Fitting Your CSI Saddle Pad
If horses could talk, they’d probably have a lot to say about saddle fit. Make sure you have a happy horse and get the saddle pad that’s right!
Did you know many behavior problems are really a result of poor saddle fit?
Head tossing, reluctance to take a lead, stiffness, resistance, and bucking can all be symptoms of a painful saddle issue.
Think about it:
How willing would you be to do your job if you had to put up with constant pinching or painful pressure over already sore muscles. When a horse has an area of pressure on their back, the only way they can relieve the pressure is to hollow out their back which in turn causes their head/neck to elevate. Pressure points may also cause muscle spasms which may eventually lead to the rib heads becoming dis-articulated with the spinal process.
Constant pressure points can also result in an inability to hold a frame during riding, which in turn can cause abnormal stress to joints especially the stifle and knees. It may even cause navicular problems. Hollow spaces may develop from the atrophy of the muscle on the horse’s back and can cause white hair due to loss of blood flow to the skin. If the pressure continues long term, the horse may actually develop deep, permanent muscle damage.
The CSI Flex-Plate® Saddle Pad was designed to reduce or eliminate all common saddle fit issues including pressure point soreness. Because it distributes the weight of the saddle and rider evenly and over a larger area, the CSI Flex-Plate® Saddle Pad can really help with those aches and pains that result from uneven weight distribution and poor saddle tree fit making your horse happier and you safer.
Riders who use our saddle pad report better equine attitudes across the board. For example, ropers see the difference in how willing their horses are to take the jerk of a calf or steer. Reiners and cutters often find their horses more willing to make big moves. Our saddle pad has even helped dramatically with the aching backs of ovulating mares; allowing them to stay on their training schedules during the entire month.
|Behavior symptoms that may associated with poor saddle fit:||Physical Symptoms:|
|• Head Tossing|
• Hateful Mare Syndrome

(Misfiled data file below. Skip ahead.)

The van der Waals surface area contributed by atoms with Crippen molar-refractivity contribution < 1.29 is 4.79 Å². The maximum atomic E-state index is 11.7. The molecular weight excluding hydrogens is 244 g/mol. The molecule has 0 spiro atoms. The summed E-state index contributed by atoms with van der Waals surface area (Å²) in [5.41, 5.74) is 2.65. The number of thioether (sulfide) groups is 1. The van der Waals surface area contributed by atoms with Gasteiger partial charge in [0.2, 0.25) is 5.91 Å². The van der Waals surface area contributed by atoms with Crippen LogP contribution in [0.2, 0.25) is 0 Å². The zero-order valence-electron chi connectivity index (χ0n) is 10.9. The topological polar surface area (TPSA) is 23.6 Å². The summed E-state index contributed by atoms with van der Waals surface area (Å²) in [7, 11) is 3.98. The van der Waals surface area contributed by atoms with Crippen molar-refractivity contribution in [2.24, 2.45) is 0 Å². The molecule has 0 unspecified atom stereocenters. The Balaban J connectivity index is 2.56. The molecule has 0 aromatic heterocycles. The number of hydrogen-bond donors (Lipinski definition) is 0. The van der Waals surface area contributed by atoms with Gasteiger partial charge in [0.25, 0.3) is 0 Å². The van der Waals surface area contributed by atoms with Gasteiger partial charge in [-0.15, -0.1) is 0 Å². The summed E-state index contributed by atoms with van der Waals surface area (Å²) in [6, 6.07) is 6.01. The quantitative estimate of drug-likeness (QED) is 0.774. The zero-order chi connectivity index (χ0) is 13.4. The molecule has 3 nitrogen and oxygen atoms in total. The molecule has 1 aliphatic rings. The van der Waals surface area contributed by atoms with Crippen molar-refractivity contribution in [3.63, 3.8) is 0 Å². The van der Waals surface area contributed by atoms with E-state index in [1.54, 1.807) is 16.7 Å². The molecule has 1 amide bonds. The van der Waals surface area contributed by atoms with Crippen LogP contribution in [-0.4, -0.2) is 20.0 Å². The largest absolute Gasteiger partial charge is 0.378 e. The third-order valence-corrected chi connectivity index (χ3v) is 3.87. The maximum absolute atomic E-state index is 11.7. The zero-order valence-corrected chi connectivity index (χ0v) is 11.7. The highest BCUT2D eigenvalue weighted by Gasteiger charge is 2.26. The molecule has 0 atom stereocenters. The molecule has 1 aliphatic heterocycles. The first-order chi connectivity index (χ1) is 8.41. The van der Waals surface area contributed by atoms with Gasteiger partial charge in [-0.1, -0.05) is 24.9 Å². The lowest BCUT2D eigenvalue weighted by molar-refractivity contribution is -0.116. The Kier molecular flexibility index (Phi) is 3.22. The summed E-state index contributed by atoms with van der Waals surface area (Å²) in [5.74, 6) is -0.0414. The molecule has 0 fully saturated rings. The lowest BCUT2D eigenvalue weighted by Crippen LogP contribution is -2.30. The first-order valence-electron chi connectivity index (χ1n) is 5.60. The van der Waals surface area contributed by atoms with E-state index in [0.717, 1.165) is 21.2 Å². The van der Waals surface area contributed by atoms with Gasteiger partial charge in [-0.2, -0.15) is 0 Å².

• Resistance to Bend Body
• Fear of Saddling
|• White spots behind withers|
• Uneven sweat pattern under saddle after riding
Remember, your goal should be for you horse to be as comfortable at the end of the ride as it was at the start. CSI Saddle Pads understands this and hopes each of our pads will make a difference in a horse’s ability to be comfortable and perform.
A comfortable ride begins with understanding…
A truly comfortable ride means that both the horse and rider can enjoy the experience. A number of factors can affect the way human and equine bodies handle the stress of coming together — saddle fit, health, fitness, performance level, activity and body type all impact comfort both during and after the ride.
If you’ve ever experienced a sore horse during or after a ride, you know how pain can affect performance and attitude. If you’ve experienced a ride-weary aching body of your own, you know how it feels to be torn between pain and your passion for riding. The CSI Saddle Pad was created by riders. It is made from the latest innovation in materials and provides an active cushion between horse and human, freeing both to enjoy the ride for all its worth.
For Further Information …
We have created a series of videos that explain how to judge the fit of your western saddle and how using a CSI Saddle Pads can affect your saddle’s fit.
Need a saddle pad fit consult? We’re happy to help
We will happily provide a free phone consult with one of our saddle pad fitters to help you access saddle fit and saddle pad fit both before and after buying a CSI Saddle Pad.
To give you the most effective advice, you should be prepared to take some digital photos and email them to us at email@example.com
Here is a list of photos we like to see to evaluate saddle and/or saddle pad fit (To get good relevant photos, place the horse on level ground in an even stance.):
- A photo of the horse’s back with no saddle or pad. One from each side.
- One photo looking down the horse’s back from behind and above. Use a bucket or the fence to help get a good angle where we can determine if the horse is even or uneven behind the wither.
- Two photos of the horse with just the saddle, not cinched. One from the mount side and one looking down the gullet from the front.
Download a handy PDF of how to take the photo, click here